Rural noir—it’s a thing. Sometimes called country noir, hillbilly noir, or even “hick lit”, these are stories of everyday people and the struggles they face in the harsh realities of rural life. Often gritty and heart wrenching, these complex novels seek out the universal truths that connect our human experience, evoking a variety of emotions for the reader. Today, I am recommending a book that has become a classic of this writing style—Winter’s Bone by Daniel Woodrell.
In the hills of the Ozarks, 16-year-old Ree Dolly dreams of escaping her poverty-stricken community where the only real opportunities are found in the business of ‘cooking crank’. Ree’s father, arrested on drug charges, bonds out of jail by using the family’s home as collateral, but he is nowhere to be found. His court date is fast approaching, and Ree sets out to find him—dead or alive—driven to save her two younger brothers and her mentally ill mother from eviction, and an even more impossible life. Ree discovers that the Dolly family’s extended criminal enterprise isn’t willing to talk about her father—and the more she pushes to find out the truth about what happened, she discovers the Dolly clan is willing to protect their own at any cost.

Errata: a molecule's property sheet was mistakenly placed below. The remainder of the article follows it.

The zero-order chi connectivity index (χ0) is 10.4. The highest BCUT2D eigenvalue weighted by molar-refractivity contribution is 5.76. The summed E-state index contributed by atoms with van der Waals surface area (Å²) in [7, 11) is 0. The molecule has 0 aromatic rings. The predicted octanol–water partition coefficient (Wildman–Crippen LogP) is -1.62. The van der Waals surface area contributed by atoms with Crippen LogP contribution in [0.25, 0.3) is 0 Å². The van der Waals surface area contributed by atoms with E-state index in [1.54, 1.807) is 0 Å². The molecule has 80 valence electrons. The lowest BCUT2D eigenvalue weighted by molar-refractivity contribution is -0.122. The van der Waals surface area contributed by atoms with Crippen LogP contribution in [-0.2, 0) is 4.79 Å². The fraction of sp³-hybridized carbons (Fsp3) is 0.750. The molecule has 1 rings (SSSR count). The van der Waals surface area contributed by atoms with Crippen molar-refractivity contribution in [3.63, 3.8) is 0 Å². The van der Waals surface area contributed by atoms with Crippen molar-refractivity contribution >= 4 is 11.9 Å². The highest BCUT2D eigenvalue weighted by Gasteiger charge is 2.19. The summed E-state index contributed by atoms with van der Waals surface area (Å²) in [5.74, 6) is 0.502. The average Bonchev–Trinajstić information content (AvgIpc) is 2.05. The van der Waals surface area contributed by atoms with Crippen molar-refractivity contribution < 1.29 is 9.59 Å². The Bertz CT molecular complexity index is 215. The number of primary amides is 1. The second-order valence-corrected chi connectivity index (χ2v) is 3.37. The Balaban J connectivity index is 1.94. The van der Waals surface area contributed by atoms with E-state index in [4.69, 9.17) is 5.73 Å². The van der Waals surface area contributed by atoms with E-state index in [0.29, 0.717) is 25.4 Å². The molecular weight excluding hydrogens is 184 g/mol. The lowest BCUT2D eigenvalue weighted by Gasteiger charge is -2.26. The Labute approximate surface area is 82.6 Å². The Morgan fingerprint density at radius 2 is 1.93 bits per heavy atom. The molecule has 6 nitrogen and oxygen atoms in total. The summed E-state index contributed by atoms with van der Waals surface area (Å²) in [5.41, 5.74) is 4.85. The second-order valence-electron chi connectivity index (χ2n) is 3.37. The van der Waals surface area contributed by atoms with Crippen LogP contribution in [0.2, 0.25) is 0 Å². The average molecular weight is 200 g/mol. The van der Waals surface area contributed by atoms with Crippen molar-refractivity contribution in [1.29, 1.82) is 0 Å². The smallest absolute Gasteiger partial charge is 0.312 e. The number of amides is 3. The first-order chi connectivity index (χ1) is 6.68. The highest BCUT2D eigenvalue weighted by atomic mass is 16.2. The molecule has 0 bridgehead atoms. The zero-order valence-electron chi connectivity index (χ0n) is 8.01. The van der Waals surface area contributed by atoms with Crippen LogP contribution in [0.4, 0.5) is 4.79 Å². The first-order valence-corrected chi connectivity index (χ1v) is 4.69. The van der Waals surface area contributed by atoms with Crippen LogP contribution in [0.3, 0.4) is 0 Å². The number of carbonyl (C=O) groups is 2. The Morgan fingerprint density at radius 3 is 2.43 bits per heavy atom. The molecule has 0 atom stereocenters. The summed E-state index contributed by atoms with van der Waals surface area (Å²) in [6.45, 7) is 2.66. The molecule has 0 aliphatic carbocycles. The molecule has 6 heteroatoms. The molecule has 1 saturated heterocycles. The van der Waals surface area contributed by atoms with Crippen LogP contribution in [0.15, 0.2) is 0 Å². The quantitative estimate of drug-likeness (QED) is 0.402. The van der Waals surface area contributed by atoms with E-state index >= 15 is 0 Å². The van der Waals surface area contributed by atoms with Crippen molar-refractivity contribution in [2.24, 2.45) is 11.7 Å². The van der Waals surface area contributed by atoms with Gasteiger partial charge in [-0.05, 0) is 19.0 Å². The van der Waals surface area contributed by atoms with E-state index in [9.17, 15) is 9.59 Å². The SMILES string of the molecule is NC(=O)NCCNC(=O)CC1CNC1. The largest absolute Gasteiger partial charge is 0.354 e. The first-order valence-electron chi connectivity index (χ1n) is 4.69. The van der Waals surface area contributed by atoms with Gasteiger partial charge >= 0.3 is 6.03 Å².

Woodrell’s novel exposes the brutal ugliness of crystal meth in rural America, the savage poverty that exists in these places, and the power of kinship over established law. Ree Dolly is an unforgettable heroine—both tough and tender, courageous and vulnerable—and completely believable. Woodrell’s writing is lyrical yet razor sharp in this compelling, haunting and bleak story. With only 193 pages, this short novel packs a punch that you won’t soon forget.
Check out Winter’s Bone by Daniel Woodrell and other stories like it at the Sioux City Public Library.
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